Associate Professor of Biology
A.B. University of California, Berkeley
Ph.D. Harvard University
Michael Shapiro's Lab Page
Michael Shapiro's PubMed Literature Search
What are the genetic and developmental origins of unique traits in natural populations and species of vertebrates? Both evolutionary and medical biologists are interested in the ways that genotypic changes can influence growth and morphology, yet we know remarkably little about the genetic and developmental mechanisms that generate natural morphological diversity. For example, in most cases of evolutionary change, we do not know how many genes are involved, which genes are actually responsible for trait variation, whether alterations to these genes affect coding or regulatory regions, how genes interact in cases of complex traits, or whether the same genes are involved repeatedly in the evolution of similar traits in different populations and species. To address these topics, we combine genetics, developmental biology, and fieldwork to study morphological evolution in natural populations and domesticated species.
In The Origin of Species, Charles Darwin enthusiastically promotes the enormous diversity among domestic pigeons — generated by thousands of years of artificial selection on a single species by human breeders — as an important proxy for understanding natural selection in wild populations and species. Indeed, he notes that the vast diversity among pigeon breeds within a single species is reminiscent of levels of diversity among multiple genera of other birds. What is the genetic basis of this tremendous variation? Pigeons offer a promising opportunity to study many evolutionarily relevant traits that vary among birds. We are generating new genomic resources for the pigeon to understand the number and location of genes that control variation in craniofacial morphology, pigmentation, feather outgrowth, craniofacial morphology, behavior, and other important traits. Recently, we used these tools to better understand genetic structure among breeds (Stringham et al. 2012), to show that a shared haplotype of the EphB2 gene underlies head crest development in many pigeon breeds (Shapiro et al. 2013), and to dissect interactions among genes (Tyrp1, Slc45a2, Sox10) that control complex color types (Domyan et al. 2014).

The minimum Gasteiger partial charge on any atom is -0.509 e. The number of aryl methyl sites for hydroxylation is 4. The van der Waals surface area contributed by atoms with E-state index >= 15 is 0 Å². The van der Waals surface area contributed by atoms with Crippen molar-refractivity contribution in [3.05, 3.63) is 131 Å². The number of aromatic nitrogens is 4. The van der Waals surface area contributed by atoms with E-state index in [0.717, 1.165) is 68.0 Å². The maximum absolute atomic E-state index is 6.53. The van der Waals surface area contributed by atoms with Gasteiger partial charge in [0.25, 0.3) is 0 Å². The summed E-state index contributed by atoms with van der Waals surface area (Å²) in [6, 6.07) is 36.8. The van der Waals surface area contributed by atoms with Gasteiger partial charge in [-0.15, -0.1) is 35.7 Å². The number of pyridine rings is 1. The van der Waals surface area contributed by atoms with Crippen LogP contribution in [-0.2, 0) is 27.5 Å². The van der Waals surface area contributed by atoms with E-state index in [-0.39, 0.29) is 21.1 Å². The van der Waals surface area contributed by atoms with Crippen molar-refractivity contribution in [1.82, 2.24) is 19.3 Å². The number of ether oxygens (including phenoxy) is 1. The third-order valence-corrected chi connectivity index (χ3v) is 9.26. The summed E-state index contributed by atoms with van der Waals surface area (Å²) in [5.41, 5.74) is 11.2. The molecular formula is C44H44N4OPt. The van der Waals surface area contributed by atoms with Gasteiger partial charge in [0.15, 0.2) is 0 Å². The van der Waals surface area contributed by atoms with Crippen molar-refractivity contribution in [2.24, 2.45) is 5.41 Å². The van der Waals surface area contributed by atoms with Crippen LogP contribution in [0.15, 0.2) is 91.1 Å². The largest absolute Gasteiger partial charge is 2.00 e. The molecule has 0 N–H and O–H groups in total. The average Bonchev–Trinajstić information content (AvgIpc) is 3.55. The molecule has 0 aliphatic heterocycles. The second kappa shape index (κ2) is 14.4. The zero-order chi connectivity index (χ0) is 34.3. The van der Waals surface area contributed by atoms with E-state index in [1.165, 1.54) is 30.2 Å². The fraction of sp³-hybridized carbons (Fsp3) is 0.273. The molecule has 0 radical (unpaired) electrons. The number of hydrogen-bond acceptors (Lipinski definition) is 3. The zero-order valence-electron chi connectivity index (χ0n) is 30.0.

Genetic architecture of evolutionary change